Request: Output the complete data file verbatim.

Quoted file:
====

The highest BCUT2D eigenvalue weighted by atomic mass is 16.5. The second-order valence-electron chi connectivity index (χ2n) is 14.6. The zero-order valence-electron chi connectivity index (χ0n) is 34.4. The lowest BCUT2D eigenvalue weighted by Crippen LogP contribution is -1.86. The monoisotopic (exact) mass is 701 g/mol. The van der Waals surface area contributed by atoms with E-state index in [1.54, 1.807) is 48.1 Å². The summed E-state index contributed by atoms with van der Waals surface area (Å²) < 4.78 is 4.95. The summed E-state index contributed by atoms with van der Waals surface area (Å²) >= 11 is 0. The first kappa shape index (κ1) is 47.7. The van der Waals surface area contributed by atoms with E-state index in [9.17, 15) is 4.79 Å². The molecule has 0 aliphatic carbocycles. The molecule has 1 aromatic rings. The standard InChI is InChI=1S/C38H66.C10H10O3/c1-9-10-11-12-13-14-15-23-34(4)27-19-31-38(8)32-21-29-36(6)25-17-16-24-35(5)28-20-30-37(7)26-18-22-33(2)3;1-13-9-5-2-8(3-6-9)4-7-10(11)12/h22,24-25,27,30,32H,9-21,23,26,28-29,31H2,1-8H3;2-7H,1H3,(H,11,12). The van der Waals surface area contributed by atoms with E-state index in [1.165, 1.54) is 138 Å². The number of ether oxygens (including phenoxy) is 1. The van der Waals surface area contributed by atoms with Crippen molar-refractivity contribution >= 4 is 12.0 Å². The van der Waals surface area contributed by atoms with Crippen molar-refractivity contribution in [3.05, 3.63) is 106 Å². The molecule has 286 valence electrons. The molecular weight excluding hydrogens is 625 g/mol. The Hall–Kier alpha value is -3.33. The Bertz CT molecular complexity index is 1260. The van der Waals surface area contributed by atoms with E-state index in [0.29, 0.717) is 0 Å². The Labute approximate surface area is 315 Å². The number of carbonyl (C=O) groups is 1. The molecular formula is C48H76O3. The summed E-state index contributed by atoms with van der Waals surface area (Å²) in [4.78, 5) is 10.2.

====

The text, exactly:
The highest BCUT2D eigenvalue weighted by atomic mass is 16.5. The second-order valence-electron chi connectivity index (χ2n) is 14.6. The zero-order valence-electron chi connectivity index (χ0n) is 34.4. The lowest BCUT2D eigenvalue weighted by Crippen LogP contribution is -1.86. The monoisotopic (exact) mass is 701 g/mol. The van der Waals surface area contributed by atoms with E-state index in [1.54, 1.807) is 48.1 Å². The summed E-state index contributed by atoms with van der Waals surface area (Å²) < 4.78 is 4.95. The summed E-state index contributed by atoms with van der Waals surface area (Å²) >= 11 is 0. The first kappa shape index (κ1) is 47.7. The van der Waals surface area contributed by atoms with E-state index in [9.17, 15) is 4.79 Å². The molecule has 0 aliphatic carbocycles. The molecule has 1 aromatic rings. The standard InChI is InChI=1S/C38H66.C10H10O3/c1-9-10-11-12-13-14-15-23-34(4)27-19-31-38(8)32-21-29-36(6)25-17-16-24-35(5)28-20-30-37(7)26-18-22-33(2)3;1-13-9-5-2-8(3-6-9)4-7-10(11)12/h22,24-25,27,30,32H,9-21,23,26,28-29,31H2,1-8H3;2-7H,1H3,(H,11,12). The van der Waals surface area contributed by atoms with E-state index in [1.165, 1.54) is 138 Å². The number of ether oxygens (including phenoxy) is 1. The van der Waals surface area contributed by atoms with Crippen molar-refractivity contribution >= 4 is 12.0 Å². The van der Waals surface area contributed by atoms with Crippen molar-refractivity contribution in [3.05, 3.63) is 106 Å². The molecule has 286 valence electrons. The molecular weight excluding hydrogens is 625 g/mol. The Hall–Kier alpha value is -3.33. The Bertz CT molecular complexity index is 1260. The van der Waals surface area contributed by atoms with E-state index in [0.29, 0.717) is 0 Å². The Labute approximate surface area is 315 Å². The number of carbonyl (C=O) groups is 1. The molecular formula is C48H76O3. The summed E-state index contributed by atoms with van der Waals surface area (Å²) in [4.78, 5) is 10.2.